NTFS permissions in Windows are used to restrict access to folders and files on disk partitions formatted with the NTFS file system. NTFS permissions provide flexible protection for file system objects, they can be applied to folders or to individual files; they apply both on local and on remote users (when accessing files via the network via the SMB protocol).
Each NTFS file or folder (object) has a separate record in the special table MFT (Master File Table). Each record contains a Security Descriptor consisting of two ACLs:
- System Access Control List (SACL) — system access control list. Used to audit access to objects on the NTFS file system;
- Discretionary Access Control List (DACL) — an access list in which users and groups are defined and their permissions to access an object.
When we talk about access permissions on the NTFS objects, we usually mean DACLs (later we will use the term ACL for them).
The object’s NTFS ACL contains the following fields:
- A security identifier (SID) of the user or group to which this record applies;
- List of object’s for a given SID;
- Inheritance flags;
- Access type (ACE): allow, deny or audit.
The access token is generated based on the user account when the user logs on. The access token contains the user SID and the SIDs of all local and domain groups in which user belongs. When a user accesses the NTFS object, Windows compares the data from the Access token with the file (folder) ACL and provides access based on this data.
You can view and manage current NTFS permissions on file system objects from File Explorer (or you can manage NTFS permissions from cli using the utility iCACLS).
Select any file or folder in File Explorer, open its properties and go to the Security tab.
In the upper part (the Groups or user names section) there is a list of SIDs (automatically converted to the user or group names), in the Permissions section you can see the NTFS permissions for the selected SID and the assigned access type (ACE).
To add a new user/group SID to the file/folder ACL, click the Edit button (available if the UAC is enabled) and use the Add/Remove buttons to add a username to the ACL. After you add the SID of the user (group), you can select an access permission on the object.
Let’s consider the list of basic NTFS file system permissions:
- List Folder Contents — view a list of files in a folder;
- Read — view (in read-only mode) the file or folder;
- Read and execute — allows to read files and run executables;
- Write — the permission to create files (folders) and edit them (without the possibility of deletion);
- Modify — includes the Write permission and allows you to delete objects from the file system;
- Full Control — includes the Modify permission and additionally allows you to control access to the object (ACL modification).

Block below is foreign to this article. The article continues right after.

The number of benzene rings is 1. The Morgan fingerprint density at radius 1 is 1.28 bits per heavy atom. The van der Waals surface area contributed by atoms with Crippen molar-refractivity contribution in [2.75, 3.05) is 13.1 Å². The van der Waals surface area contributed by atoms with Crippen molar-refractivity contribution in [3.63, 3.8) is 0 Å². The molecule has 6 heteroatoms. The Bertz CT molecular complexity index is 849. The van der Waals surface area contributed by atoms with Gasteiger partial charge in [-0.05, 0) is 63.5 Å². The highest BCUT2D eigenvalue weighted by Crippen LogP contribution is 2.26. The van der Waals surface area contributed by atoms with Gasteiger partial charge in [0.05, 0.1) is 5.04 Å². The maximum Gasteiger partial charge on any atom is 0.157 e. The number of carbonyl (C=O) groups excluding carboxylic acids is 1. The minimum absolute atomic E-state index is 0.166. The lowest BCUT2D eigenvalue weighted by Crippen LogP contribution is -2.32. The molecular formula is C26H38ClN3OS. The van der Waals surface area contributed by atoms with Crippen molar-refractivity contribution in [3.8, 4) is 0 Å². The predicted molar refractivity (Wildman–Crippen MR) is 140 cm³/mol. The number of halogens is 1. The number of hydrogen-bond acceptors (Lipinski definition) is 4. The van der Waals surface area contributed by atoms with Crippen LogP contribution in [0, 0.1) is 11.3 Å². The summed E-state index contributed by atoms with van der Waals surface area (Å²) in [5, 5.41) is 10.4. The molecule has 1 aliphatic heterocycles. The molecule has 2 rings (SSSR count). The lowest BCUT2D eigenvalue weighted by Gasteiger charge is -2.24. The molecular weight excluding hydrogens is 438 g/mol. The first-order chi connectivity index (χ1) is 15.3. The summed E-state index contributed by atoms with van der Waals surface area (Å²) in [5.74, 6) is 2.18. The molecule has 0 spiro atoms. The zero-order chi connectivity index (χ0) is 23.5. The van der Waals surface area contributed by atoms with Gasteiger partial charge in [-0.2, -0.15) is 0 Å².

You can see that all NTFS permissions are granted for the selected SYSTEM account (see the screenshot below).
In addition to basic NTFS permissions, there are additional permissions that allow you to manage access permissions on a file system objects more flexibly.
If special NTFS permissions are assigned to the selected SID, the option “Special permissions” will be marked in the list of permissions.
To view and edit advanced permissions, click the Advanced button, select a user or group, and click the Edit button.
To display advanced permissions, click the Show advanced permissions link.
Full list of advanced NTFS permissions:
- Traverse folder/execute file;
- List folder/read data;
- Read attributes;
- Read extended attributes;
- Create files/write data;
- Create folders/append data;
- Write attributes;
- Write extended attributes;
- Delete subfolders and files;
- Read permissions;
- Change permissions;
- Take ownership.
All permission files and folders permissions are divided into two types: explicit and inheritable (implicit). The mechanism of NTFS inheritance involves the automatic transfer of NTFS permission from the parent object to the child.
In the screenshot below, you can see that object permissions are inherited (Inhertited from: C:). You can disable inheritance by clicking the Disable Inheritance button. In this case, you can change the object’s permissions to explicit.
In addition to attributes and permissions, every object in the NTFS file system has an owner attribute. This may be a local administrator, user, TrustedInstaller, SYSTEM, etc. The owner can change the access permissions on his files and folders, but the local administrator can reassign himself as the owner of any NTFS object and change the object permissions (you can use takeown command to change ownership).
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